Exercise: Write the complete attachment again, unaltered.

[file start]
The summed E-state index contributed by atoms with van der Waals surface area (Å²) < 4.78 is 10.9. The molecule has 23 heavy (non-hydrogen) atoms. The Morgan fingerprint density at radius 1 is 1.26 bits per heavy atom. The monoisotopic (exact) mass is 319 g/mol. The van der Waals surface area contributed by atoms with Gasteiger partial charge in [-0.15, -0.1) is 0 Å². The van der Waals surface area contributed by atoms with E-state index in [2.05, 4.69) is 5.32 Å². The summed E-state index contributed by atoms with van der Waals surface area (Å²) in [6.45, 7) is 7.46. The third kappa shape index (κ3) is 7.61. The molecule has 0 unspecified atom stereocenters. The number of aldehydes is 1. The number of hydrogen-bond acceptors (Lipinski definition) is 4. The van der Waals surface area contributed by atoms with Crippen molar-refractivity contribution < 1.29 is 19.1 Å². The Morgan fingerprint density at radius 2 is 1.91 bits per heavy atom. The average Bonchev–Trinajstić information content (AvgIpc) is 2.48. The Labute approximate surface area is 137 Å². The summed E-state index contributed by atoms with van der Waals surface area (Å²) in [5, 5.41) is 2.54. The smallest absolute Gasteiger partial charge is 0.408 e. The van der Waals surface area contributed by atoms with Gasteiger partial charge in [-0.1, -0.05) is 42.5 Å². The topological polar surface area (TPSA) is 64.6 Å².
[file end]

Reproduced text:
The summed E-state index contributed by atoms with van der Waals surface area (Å²) < 4.78 is 10.9. The molecule has 23 heavy (non-hydrogen) atoms. The Morgan fingerprint density at radius 1 is 1.26 bits per heavy atom. The monoisotopic (exact) mass is 319 g/mol. The van der Waals surface area contributed by atoms with Gasteiger partial charge in [-0.15, -0.1) is 0 Å². The van der Waals surface area contributed by atoms with E-state index in [2.05, 4.69) is 5.32 Å². The summed E-state index contributed by atoms with van der Waals surface area (Å²) in [6.45, 7) is 7.46. The third kappa shape index (κ3) is 7.61. The molecule has 0 unspecified atom stereocenters. The number of aldehydes is 1. The number of hydrogen-bond acceptors (Lipinski definition) is 4. The van der Waals surface area contributed by atoms with Crippen molar-refractivity contribution < 1.29 is 19.1 Å². The Morgan fingerprint density at radius 2 is 1.91 bits per heavy atom. The average Bonchev–Trinajstić information content (AvgIpc) is 2.48. The Labute approximate surface area is 137 Å². The summed E-state index contributed by atoms with van der Waals surface area (Å²) in [5, 5.41) is 2.54. The smallest absolute Gasteiger partial charge is 0.408 e. The van der Waals surface area contributed by atoms with Gasteiger partial charge in [-0.1, -0.05) is 42.5 Å². The topological polar surface area (TPSA) is 64.6 Å².